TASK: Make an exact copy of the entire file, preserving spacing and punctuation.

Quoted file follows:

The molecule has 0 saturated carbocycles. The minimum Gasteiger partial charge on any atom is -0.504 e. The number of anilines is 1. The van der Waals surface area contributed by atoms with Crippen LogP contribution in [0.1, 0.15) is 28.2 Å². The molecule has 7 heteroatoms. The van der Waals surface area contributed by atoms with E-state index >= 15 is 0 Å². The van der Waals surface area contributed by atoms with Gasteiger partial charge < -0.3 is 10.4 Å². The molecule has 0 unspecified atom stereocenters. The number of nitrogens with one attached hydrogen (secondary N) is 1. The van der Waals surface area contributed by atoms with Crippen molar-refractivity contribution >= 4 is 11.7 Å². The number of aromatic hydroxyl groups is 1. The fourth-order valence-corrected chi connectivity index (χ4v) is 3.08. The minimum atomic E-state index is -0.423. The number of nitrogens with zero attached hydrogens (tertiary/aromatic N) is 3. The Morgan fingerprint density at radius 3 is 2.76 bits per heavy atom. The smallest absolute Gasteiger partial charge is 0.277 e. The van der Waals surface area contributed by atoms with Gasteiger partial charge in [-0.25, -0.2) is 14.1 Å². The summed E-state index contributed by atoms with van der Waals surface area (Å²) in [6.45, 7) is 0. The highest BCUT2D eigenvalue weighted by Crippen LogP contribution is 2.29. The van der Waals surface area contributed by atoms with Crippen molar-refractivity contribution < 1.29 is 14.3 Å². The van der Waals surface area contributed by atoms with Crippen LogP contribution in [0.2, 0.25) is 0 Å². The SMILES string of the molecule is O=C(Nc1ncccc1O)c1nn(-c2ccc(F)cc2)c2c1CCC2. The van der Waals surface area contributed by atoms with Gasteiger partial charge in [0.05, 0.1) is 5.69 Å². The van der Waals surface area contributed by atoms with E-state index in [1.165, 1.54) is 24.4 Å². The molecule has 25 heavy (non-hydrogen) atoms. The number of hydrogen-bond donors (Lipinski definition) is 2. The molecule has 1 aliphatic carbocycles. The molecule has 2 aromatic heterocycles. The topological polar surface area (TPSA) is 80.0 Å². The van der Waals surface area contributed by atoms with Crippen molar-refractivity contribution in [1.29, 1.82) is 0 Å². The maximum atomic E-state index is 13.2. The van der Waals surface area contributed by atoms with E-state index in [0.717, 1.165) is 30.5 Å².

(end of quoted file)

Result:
The molecule has 0 saturated carbocycles. The minimum Gasteiger partial charge on any atom is -0.504 e. The number of anilines is 1. The van der Waals surface area contributed by atoms with Crippen LogP contribution in [0.1, 0.15) is 28.2 Å². The molecule has 7 heteroatoms. The van der Waals surface area contributed by atoms with E-state index >= 15 is 0 Å². The van der Waals surface area contributed by atoms with Gasteiger partial charge < -0.3 is 10.4 Å². The molecule has 0 unspecified atom stereocenters. The number of nitrogens with one attached hydrogen (secondary N) is 1. The van der Waals surface area contributed by atoms with Crippen molar-refractivity contribution >= 4 is 11.7 Å². The number of aromatic hydroxyl groups is 1. The fourth-order valence-corrected chi connectivity index (χ4v) is 3.08. The minimum atomic E-state index is -0.423. The number of nitrogens with zero attached hydrogens (tertiary/aromatic N) is 3. The Morgan fingerprint density at radius 3 is 2.76 bits per heavy atom. The smallest absolute Gasteiger partial charge is 0.277 e. The van der Waals surface area contributed by atoms with Gasteiger partial charge in [-0.25, -0.2) is 14.1 Å². The summed E-state index contributed by atoms with van der Waals surface area (Å²) in [6.45, 7) is 0. The highest BCUT2D eigenvalue weighted by Crippen LogP contribution is 2.29. The van der Waals surface area contributed by atoms with Crippen molar-refractivity contribution < 1.29 is 14.3 Å². The van der Waals surface area contributed by atoms with Crippen LogP contribution in [0.2, 0.25) is 0 Å². The SMILES string of the molecule is O=C(Nc1ncccc1O)c1nn(-c2ccc(F)cc2)c2c1CCC2. The van der Waals surface area contributed by atoms with Gasteiger partial charge in [0.05, 0.1) is 5.69 Å². The van der Waals surface area contributed by atoms with E-state index in [1.165, 1.54) is 24.4 Å². The molecule has 25 heavy (non-hydrogen) atoms. The number of hydrogen-bond donors (Lipinski definition) is 2. The molecule has 1 aliphatic carbocycles. The molecule has 2 aromatic heterocycles. The topological polar surface area (TPSA) is 80.0 Å². The van der Waals surface area contributed by atoms with Crippen molar-refractivity contribution in [1.29, 1.82) is 0 Å². The maximum atomic E-state index is 13.2. The van der Waals surface area contributed by atoms with E-state index in [0.717, 1.165) is 30.5 Å².